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To call certain music ‘Latin fusion’ is to speak in redundancy. Just about all Latin, like America’s jazz music, is a fusion or amalgamation of many styles. Guitarist Juan Carlos Quintero’s motto is “if it works and sounds good adopt it.” On his fourth release as leader the Colombian-born, New Jersey resident (by way of Brussels) mixes multiple South American styles into a contemporary music that can be filed in numerous categories including world music, Latin, and definitely jazz.
Quintero, a one-time student at Berklee College of Music and New England Conservatory, grew up playing more Eddie Van Halen than Eddie Palmieri music. His return to ‘roots’ music includes The Way Home (1997) and Through The Winds (1992) and his work with Alex Acuna and Poncho Sanchez.
Los Musicos focuses on guitar melodies played against a backdrop of varying Latin flavors. There’s plenty of percussion throughout, as on the opener “Melina’s Rumba,” an infectious folk piece. Quintero tosses in traditional with modern as he touches on bolero, samba, rumba, and traditional cumbia-styled jam sessions. The authenticity of the mainly light fare comes from Quintero’s guitar and the presence of an accordion on several tracks. Its presence anchors the music in old-style sounds. Its romantic connotations cannot be denied.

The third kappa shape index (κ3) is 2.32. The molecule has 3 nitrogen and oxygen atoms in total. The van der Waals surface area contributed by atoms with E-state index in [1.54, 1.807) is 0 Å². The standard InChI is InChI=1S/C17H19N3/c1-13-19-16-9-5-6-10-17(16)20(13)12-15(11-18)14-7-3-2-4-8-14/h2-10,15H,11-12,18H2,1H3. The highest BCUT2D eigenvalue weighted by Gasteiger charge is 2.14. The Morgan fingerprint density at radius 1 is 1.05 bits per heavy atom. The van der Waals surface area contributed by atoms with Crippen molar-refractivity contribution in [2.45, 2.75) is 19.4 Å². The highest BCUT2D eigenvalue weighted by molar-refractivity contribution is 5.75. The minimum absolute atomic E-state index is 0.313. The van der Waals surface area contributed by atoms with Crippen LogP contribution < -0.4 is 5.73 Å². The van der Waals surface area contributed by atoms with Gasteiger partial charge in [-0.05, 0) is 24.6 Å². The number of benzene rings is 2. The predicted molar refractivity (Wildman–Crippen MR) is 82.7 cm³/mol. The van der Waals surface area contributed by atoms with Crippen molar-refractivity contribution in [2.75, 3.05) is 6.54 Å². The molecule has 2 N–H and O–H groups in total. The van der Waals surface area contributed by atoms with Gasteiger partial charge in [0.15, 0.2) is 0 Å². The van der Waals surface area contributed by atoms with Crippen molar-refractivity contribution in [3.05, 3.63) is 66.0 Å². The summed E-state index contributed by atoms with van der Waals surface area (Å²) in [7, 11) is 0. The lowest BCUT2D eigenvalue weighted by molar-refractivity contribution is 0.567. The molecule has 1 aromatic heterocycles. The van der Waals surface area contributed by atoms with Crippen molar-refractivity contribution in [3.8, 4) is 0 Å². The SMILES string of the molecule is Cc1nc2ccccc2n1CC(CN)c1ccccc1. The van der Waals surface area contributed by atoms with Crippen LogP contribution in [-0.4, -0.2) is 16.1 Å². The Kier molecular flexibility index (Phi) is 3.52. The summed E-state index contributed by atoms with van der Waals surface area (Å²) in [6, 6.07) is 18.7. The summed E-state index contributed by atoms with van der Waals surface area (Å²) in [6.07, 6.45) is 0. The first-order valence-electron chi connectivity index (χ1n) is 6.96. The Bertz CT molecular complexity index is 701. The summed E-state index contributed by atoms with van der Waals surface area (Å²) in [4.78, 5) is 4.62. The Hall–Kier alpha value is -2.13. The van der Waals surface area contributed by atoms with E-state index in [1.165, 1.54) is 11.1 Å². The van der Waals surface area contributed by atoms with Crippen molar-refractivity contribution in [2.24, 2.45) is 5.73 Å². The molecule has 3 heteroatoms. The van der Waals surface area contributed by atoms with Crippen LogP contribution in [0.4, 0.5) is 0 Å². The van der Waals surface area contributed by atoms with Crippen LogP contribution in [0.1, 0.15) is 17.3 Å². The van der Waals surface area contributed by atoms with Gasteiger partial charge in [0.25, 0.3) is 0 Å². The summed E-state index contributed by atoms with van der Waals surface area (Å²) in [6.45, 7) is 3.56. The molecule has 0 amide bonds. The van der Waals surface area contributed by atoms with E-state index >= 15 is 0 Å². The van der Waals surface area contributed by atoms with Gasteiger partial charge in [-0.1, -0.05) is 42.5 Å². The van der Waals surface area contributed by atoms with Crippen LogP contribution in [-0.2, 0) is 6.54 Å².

Track Listing: Melina
Personnel: Juan Carlos Quintero
Year Released: 2002
| Record Label: Moondo
| Style: Latin/World
I was first exposed to jazz when I was studying at the University of Puerto Rico. Nearby, I found a little record shop where the music coming from the store (Taller de Jazz Don Pedro) made me stop. I walked down the short stairs and towards the music and learned that the music playing was Clifford Brown and Max Roach
I was first exposed to jazz when I was studying at the University of Puerto Rico. Nearby, I found a little record shop where the music coming from the store (Taller de Jazz Don Pedro) made me stop. I walked down the short stairs and towards the music and learned that the music playing was Clifford Brown and Max Roach. I fell in love with it. I wondered around until the owner (Pedro Soto) asked if I needed help. He then introduced me to John Coltrane, Miles Davis, Gerry Mulligan and the rest is history. I walked out of the store with my first jazz recording: Clifford Brown and Max Roach at Basin Street.